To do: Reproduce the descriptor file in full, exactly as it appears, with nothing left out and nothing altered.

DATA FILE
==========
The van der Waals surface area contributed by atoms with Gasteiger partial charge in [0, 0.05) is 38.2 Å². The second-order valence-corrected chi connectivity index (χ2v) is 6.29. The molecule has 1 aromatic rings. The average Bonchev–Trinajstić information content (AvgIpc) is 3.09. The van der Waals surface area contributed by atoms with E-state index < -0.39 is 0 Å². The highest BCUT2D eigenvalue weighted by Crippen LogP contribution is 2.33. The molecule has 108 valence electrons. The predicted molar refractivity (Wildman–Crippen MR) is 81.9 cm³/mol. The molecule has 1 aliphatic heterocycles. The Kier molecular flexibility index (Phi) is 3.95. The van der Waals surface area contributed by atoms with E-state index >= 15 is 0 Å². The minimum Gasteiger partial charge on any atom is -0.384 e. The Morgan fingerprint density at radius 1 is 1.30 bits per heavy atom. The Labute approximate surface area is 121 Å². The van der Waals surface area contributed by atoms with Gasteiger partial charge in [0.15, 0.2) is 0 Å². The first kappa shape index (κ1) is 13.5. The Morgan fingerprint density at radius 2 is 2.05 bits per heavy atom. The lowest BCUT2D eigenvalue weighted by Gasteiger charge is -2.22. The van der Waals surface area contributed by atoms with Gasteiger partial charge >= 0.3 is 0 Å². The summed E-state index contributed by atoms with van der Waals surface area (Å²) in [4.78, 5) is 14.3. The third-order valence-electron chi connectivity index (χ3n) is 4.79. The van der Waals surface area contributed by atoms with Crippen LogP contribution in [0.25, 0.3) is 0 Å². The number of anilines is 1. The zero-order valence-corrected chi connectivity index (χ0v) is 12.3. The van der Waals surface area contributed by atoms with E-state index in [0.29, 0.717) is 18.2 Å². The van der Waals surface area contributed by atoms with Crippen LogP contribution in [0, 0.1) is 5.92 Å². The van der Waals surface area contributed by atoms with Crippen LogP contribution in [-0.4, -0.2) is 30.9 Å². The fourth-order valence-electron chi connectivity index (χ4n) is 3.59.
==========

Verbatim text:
The van der Waals surface area contributed by atoms with Gasteiger partial charge in [0, 0.05) is 38.2 Å². The second-order valence-corrected chi connectivity index (χ2v) is 6.29. The molecule has 1 aromatic rings. The average Bonchev–Trinajstić information content (AvgIpc) is 3.09. The van der Waals surface area contributed by atoms with E-state index < -0.39 is 0 Å². The highest BCUT2D eigenvalue weighted by Crippen LogP contribution is 2.33. The molecule has 108 valence electrons. The predicted molar refractivity (Wildman–Crippen MR) is 81.9 cm³/mol. The molecule has 1 aliphatic heterocycles. The Kier molecular flexibility index (Phi) is 3.95. The van der Waals surface area contributed by atoms with E-state index >= 15 is 0 Å². The minimum Gasteiger partial charge on any atom is -0.384 e. The Morgan fingerprint density at radius 1 is 1.30 bits per heavy atom. The Labute approximate surface area is 121 Å². The van der Waals surface area contributed by atoms with Gasteiger partial charge in [0.15, 0.2) is 0 Å². The first kappa shape index (κ1) is 13.5. The Morgan fingerprint density at radius 2 is 2.05 bits per heavy atom. The lowest BCUT2D eigenvalue weighted by Gasteiger charge is -2.22. The van der Waals surface area contributed by atoms with Gasteiger partial charge >= 0.3 is 0 Å². The summed E-state index contributed by atoms with van der Waals surface area (Å²) in [4.78, 5) is 14.3. The third-order valence-electron chi connectivity index (χ3n) is 4.79. The van der Waals surface area contributed by atoms with Crippen LogP contribution in [0.25, 0.3) is 0 Å². The number of anilines is 1. The zero-order valence-corrected chi connectivity index (χ0v) is 12.3. The van der Waals surface area contributed by atoms with E-state index in [0.29, 0.717) is 18.2 Å². The van der Waals surface area contributed by atoms with Crippen LogP contribution in [0, 0.1) is 5.92 Å². The van der Waals surface area contributed by atoms with Crippen LogP contribution in [-0.4, -0.2) is 30.9 Å². The fourth-order valence-electron chi connectivity index (χ4n) is 3.59.